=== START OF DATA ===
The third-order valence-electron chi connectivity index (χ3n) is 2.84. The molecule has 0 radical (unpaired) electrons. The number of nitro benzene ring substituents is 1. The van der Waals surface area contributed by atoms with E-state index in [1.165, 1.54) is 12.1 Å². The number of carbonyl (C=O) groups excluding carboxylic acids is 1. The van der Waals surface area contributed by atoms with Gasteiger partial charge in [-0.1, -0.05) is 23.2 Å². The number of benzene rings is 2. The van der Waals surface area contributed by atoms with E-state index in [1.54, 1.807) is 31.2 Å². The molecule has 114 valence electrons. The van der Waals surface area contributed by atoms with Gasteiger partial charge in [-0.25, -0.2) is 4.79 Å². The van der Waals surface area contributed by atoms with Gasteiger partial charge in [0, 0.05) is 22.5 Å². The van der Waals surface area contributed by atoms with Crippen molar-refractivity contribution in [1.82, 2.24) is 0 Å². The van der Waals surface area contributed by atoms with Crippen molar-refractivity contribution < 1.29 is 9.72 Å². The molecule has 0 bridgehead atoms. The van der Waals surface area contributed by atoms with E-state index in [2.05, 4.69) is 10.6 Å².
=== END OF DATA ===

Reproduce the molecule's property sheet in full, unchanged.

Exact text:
The third-order valence-electron chi connectivity index (χ3n) is 2.84. The molecule has 0 radical (unpaired) electrons. The number of nitro benzene ring substituents is 1. The van der Waals surface area contributed by atoms with E-state index in [1.165, 1.54) is 12.1 Å². The number of carbonyl (C=O) groups excluding carboxylic acids is 1. The van der Waals surface area contributed by atoms with Gasteiger partial charge in [-0.1, -0.05) is 23.2 Å². The number of benzene rings is 2. The van der Waals surface area contributed by atoms with E-state index in [1.54, 1.807) is 31.2 Å². The molecule has 114 valence electrons. The van der Waals surface area contributed by atoms with Gasteiger partial charge in [-0.25, -0.2) is 4.79 Å². The van der Waals surface area contributed by atoms with Gasteiger partial charge in [0, 0.05) is 22.5 Å². The van der Waals surface area contributed by atoms with Crippen molar-refractivity contribution in [1.82, 2.24) is 0 Å². The van der Waals surface area contributed by atoms with Crippen molar-refractivity contribution < 1.29 is 9.72 Å². The molecule has 0 bridgehead atoms. The van der Waals surface area contributed by atoms with E-state index in [2.05, 4.69) is 10.6 Å².